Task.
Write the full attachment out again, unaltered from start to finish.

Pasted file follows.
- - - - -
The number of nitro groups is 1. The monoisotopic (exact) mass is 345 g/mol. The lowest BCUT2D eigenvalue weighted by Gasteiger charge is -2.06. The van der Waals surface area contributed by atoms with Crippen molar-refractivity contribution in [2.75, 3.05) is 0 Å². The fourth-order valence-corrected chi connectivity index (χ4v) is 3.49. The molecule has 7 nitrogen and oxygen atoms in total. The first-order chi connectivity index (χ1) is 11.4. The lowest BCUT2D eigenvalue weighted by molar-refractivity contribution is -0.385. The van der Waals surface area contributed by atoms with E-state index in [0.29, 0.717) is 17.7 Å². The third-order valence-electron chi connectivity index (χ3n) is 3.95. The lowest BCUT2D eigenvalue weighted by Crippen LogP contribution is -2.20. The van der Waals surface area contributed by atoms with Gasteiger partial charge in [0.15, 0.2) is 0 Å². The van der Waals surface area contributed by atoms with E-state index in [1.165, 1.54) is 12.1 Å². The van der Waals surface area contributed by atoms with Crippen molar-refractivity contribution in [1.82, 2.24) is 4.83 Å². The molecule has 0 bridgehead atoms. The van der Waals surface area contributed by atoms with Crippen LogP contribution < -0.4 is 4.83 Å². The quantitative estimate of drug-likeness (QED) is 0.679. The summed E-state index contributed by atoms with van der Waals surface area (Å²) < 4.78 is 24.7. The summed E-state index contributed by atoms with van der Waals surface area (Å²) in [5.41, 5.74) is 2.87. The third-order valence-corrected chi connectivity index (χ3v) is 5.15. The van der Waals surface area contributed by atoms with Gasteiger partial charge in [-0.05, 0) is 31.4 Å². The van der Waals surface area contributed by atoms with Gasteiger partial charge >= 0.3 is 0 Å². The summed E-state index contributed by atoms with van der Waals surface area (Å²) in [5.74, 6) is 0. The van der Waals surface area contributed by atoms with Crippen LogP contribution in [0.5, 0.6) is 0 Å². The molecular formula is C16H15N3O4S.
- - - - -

The number of nitro groups is 1. The monoisotopic (exact) mass is 345 g/mol. The lowest BCUT2D eigenvalue weighted by Gasteiger charge is -2.06. The van der Waals surface area contributed by atoms with Crippen molar-refractivity contribution in [2.75, 3.05) is 0 Å². The fourth-order valence-corrected chi connectivity index (χ4v) is 3.49. The molecule has 7 nitrogen and oxygen atoms in total. The first-order chi connectivity index (χ1) is 11.4. The lowest BCUT2D eigenvalue weighted by molar-refractivity contribution is -0.385. The van der Waals surface area contributed by atoms with E-state index in [0.29, 0.717) is 17.7 Å². The third-order valence-electron chi connectivity index (χ3n) is 3.95. The lowest BCUT2D eigenvalue weighted by Crippen LogP contribution is -2.20. The van der Waals surface area contributed by atoms with Gasteiger partial charge in [0.15, 0.2) is 0 Å². The van der Waals surface area contributed by atoms with E-state index in [1.165, 1.54) is 12.1 Å². The van der Waals surface area contributed by atoms with Crippen molar-refractivity contribution in [1.82, 2.24) is 4.83 Å². The molecule has 0 bridgehead atoms. The van der Waals surface area contributed by atoms with Crippen LogP contribution < -0.4 is 4.83 Å². The quantitative estimate of drug-likeness (QED) is 0.679. The summed E-state index contributed by atoms with van der Waals surface area (Å²) < 4.78 is 24.7. The summed E-state index contributed by atoms with van der Waals surface area (Å²) in [5.41, 5.74) is 2.87. The third-order valence-corrected chi connectivity index (χ3v) is 5.15. The van der Waals surface area contributed by atoms with Gasteiger partial charge in [-0.05, 0) is 31.4 Å². The van der Waals surface area contributed by atoms with Gasteiger partial charge >= 0.3 is 0 Å². The summed E-state index contributed by atoms with van der Waals surface area (Å²) in [5.74, 6) is 0. The van der Waals surface area contributed by atoms with Crippen LogP contribution in [0.5, 0.6) is 0 Å². The molecular formula is C16H15N3O4S.